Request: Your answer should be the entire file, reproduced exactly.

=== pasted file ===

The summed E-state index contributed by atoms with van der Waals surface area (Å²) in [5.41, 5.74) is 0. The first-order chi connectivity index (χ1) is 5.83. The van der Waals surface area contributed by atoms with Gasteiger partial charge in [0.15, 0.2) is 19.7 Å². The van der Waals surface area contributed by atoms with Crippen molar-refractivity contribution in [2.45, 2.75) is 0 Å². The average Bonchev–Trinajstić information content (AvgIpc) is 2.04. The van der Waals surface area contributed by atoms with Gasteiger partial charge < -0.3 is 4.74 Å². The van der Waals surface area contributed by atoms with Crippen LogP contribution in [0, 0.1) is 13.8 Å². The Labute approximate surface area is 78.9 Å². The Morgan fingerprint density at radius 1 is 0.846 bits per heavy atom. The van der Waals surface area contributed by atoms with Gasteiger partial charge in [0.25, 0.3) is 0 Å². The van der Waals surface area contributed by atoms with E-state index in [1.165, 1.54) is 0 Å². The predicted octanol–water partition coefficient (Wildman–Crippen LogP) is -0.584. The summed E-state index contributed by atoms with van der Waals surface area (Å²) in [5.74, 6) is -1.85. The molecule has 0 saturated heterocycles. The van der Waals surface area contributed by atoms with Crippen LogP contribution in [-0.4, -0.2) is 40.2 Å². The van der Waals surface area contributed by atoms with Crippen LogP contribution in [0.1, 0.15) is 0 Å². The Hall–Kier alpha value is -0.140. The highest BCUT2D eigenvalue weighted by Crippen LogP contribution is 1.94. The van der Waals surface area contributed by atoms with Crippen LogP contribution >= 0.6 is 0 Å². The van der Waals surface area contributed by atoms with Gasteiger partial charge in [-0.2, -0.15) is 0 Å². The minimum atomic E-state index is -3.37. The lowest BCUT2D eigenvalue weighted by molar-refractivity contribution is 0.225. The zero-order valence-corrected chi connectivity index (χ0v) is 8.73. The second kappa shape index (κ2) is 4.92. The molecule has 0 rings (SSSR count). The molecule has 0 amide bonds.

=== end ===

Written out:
The summed E-state index contributed by atoms with van der Waals surface area (Å²) in [5.41, 5.74) is 0. The first-order chi connectivity index (χ1) is 5.83. The van der Waals surface area contributed by atoms with Gasteiger partial charge in [0.15, 0.2) is 19.7 Å². The van der Waals surface area contributed by atoms with Crippen molar-refractivity contribution in [2.45, 2.75) is 0 Å². The average Bonchev–Trinajstić information content (AvgIpc) is 2.04. The van der Waals surface area contributed by atoms with Gasteiger partial charge < -0.3 is 4.74 Å². The van der Waals surface area contributed by atoms with Crippen LogP contribution in [0, 0.1) is 13.8 Å². The Labute approximate surface area is 78.9 Å². The Morgan fingerprint density at radius 1 is 0.846 bits per heavy atom. The van der Waals surface area contributed by atoms with Gasteiger partial charge in [0.25, 0.3) is 0 Å². The van der Waals surface area contributed by atoms with E-state index in [1.165, 1.54) is 0 Å². The predicted octanol–water partition coefficient (Wildman–Crippen LogP) is -0.584. The summed E-state index contributed by atoms with van der Waals surface area (Å²) in [5.74, 6) is -1.85. The molecule has 0 saturated heterocycles. The van der Waals surface area contributed by atoms with Crippen LogP contribution in [-0.4, -0.2) is 40.2 Å². The van der Waals surface area contributed by atoms with Crippen LogP contribution in [0.1, 0.15) is 0 Å². The Hall–Kier alpha value is -0.140. The highest BCUT2D eigenvalue weighted by Crippen LogP contribution is 1.94. The van der Waals surface area contributed by atoms with Crippen LogP contribution >= 0.6 is 0 Å². The van der Waals surface area contributed by atoms with Gasteiger partial charge in [-0.2, -0.15) is 0 Å². The minimum atomic E-state index is -3.37. The lowest BCUT2D eigenvalue weighted by molar-refractivity contribution is 0.225. The zero-order valence-corrected chi connectivity index (χ0v) is 8.73. The second kappa shape index (κ2) is 4.92. The molecule has 0 rings (SSSR count). The molecule has 0 amide bonds.